The funeral of a beloved elder aunt is the catalyst for a family's flat-footed soul searching in the ultra-earnest "Constellation." An accomplished cast that includes Billy Dee Williams, Lesley Ann Warren and Rae Dawn Chong struggles to elevate material that rarely gets deeper than a daytime soap, though it tries mightily. The theme of forbidden interracial love and its resonance through the generations could draw female viewers. But while the film, which opens today, is not without affecting moments, the preponderance of lifeless, stilted scenes will not generate positive word-of-mouth.

As the sophomore feature from screenwriter-director Jordan Walker-Pearlman, "Constellation" is a particular disappointment; his 2000 debut, "The Visit," was a potent and affecting drama that announced Hill Harper as a performer of no small talent. Harper delivers some of the best work in "Constellation," but the film remains an ungainly exploration of one family's emotional legacy.

The black Boxers gather in Huntsville, Ala., after the death of Carmel (Gabrielle Union), who 50 years earlier was in love with a white boy, Bear Korngold (Daniel Bess). In the midcentury Deep South, he hadn't the nerve to follow his heart and marry her. In the present day, played by David Clennon with clenched-jaw introspection, he is an unmarried gent who organizes Carmel's funeral.

Only her brother, Helms (Williams), knows that Carmel and Bear were at one time more than friends. Now a Paris-based artist -- the kind who knots a silk cravat around his neck -- Helms keeps an emotional distance from his two daughters, half-sisters Lucy (Melissa De Sousa) and the flintier Rosa (Zoe Saldana). But he turns on the charm with their mothers (Warren and Chong, both of whom are good at showing their wary characters captivated despite themselves). Rosa, who was especially close to Carmel, must confront her lingering pain over a bad breakup with Errol (Harper). A womanizer and sensitive photographer, he shows up for the funeral eager to try again.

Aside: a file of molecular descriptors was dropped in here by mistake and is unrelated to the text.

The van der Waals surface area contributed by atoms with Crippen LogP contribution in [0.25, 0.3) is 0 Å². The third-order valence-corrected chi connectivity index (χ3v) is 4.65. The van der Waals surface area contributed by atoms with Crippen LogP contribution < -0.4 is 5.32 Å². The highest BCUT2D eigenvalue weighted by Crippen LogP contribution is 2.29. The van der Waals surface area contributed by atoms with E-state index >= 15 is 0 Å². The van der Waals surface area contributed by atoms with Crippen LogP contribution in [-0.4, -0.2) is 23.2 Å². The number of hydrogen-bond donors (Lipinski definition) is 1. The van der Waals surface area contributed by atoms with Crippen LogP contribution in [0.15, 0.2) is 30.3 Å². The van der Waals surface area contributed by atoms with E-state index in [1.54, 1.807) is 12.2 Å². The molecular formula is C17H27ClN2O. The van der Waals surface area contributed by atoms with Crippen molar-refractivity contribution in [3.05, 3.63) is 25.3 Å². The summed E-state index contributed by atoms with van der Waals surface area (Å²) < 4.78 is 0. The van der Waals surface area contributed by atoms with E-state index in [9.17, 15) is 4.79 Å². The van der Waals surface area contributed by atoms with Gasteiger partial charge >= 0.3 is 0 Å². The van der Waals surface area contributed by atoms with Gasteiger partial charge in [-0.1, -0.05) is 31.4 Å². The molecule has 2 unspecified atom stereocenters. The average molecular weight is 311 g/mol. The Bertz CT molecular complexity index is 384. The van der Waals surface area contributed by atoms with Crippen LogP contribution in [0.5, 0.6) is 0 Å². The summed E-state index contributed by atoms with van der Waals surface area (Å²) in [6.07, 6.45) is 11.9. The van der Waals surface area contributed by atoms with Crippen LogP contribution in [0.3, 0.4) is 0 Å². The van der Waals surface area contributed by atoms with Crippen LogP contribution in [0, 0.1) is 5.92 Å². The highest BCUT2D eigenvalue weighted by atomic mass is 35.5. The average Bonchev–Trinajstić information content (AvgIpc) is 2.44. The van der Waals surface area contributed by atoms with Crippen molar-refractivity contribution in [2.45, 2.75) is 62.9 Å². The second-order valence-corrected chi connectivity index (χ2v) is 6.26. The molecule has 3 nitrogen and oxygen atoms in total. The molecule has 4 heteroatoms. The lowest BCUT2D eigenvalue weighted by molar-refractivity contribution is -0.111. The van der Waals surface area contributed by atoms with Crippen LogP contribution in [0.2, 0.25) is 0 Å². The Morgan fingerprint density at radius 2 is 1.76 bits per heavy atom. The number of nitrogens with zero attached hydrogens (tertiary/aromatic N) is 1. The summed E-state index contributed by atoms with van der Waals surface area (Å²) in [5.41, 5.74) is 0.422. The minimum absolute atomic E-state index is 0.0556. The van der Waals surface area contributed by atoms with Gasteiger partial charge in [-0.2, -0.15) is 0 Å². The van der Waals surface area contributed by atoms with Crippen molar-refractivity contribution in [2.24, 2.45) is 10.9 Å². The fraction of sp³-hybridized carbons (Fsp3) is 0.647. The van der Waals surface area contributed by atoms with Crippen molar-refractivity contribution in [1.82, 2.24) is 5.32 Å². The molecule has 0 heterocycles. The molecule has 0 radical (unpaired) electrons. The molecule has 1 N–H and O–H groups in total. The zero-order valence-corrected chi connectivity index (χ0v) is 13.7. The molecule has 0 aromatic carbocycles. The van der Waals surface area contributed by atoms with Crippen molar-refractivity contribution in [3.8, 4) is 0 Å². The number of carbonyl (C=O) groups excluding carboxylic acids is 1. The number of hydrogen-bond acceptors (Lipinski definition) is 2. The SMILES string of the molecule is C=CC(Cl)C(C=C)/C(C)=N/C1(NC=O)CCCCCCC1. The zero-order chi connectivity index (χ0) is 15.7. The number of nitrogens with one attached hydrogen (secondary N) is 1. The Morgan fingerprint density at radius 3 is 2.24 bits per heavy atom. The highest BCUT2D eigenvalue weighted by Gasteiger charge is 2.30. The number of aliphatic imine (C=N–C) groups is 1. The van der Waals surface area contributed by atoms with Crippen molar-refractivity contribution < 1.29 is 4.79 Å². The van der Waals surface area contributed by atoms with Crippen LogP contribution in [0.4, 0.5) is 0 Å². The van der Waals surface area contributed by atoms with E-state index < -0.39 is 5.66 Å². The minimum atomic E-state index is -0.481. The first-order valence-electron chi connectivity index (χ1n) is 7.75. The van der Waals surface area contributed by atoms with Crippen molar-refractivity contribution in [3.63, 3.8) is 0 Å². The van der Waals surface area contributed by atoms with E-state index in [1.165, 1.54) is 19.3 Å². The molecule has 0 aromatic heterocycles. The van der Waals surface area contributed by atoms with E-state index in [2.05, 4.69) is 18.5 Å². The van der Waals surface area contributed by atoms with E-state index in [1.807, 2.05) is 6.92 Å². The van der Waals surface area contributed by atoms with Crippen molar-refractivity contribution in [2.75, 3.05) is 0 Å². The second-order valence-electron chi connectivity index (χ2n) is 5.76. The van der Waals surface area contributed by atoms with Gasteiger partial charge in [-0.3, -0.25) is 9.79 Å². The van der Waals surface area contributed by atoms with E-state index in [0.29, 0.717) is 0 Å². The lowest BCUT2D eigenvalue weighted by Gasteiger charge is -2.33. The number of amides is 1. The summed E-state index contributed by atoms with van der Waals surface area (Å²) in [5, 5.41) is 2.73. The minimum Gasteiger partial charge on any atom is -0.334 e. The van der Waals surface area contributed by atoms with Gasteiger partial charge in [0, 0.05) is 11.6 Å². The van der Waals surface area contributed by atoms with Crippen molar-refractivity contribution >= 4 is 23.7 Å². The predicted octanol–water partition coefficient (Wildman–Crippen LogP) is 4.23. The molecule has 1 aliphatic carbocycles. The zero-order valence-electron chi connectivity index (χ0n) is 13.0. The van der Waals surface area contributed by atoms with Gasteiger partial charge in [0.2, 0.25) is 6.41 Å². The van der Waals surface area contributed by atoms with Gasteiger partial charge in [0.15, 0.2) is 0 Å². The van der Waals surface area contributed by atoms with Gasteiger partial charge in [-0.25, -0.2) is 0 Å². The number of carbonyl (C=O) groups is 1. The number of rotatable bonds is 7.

The story proceeds fitfully via flashbacks and excruciating psychologizing. Characters repeatedly explain their feelings in dully staged restaurant scenes, while Carmel's narration from death abounds in precious poetic language. With the exception of Harper, Saldana and Williams, the performers look uncomfortable, which is not surprising given the awkward exposition required of them.

In the rare -- and usually wordless -- moments when Walker-Pearlman takes his characters into unpredictable territory, mysterious and compelling things do happen, as when Williams' self-important lion wanders into a neighborhood barbecue and loses it. But otherwise heavy-handedness prevails, with the schmaltzy original score as unconvincing as the script. An over-reliance on song, from pop to Puccini to Ellington to hip-hop, doesn't compensate for what's lacking in the storytelling.

Bigger Pictures
A CodeBlack Entertainment/DaWa Movies presentation in association with Starship and Encounter Studios
Screenwriter-director: Jordan Walker-Pearlman
Producers: Shannon Murphy, Jordan Walker-Pearlman
Executive producers: Nancy Archuleta, Gabe Nieto, Morris Ruskin
Co-executive producer: Kristi Gamble
Director of photography: John Demps
Production designer: Liba Daniels
Music: Michael Bearden, Stefan Dickerson, Stanley A. Smith
Costume designer: Jeanette Guillermo
Editor: Alison Learned Wolf
Carmel Boxer: Gabrielle Union
Errol: Hill Harper
Helms Boxer: Billy Dee Williams
Rosa: Zoe Saldana
Lucy: Melissa De Sousa
Nancy: Lesley Ann Warren
Jenita: Rae Dawn Chong
Bear: David Clennon
Celeste: Ever Carradine
Young Bear: Daniel Bess
Forrest Boxer: Clarence Williams III
Running time -- 96 minutes
MPAA rating: PG-13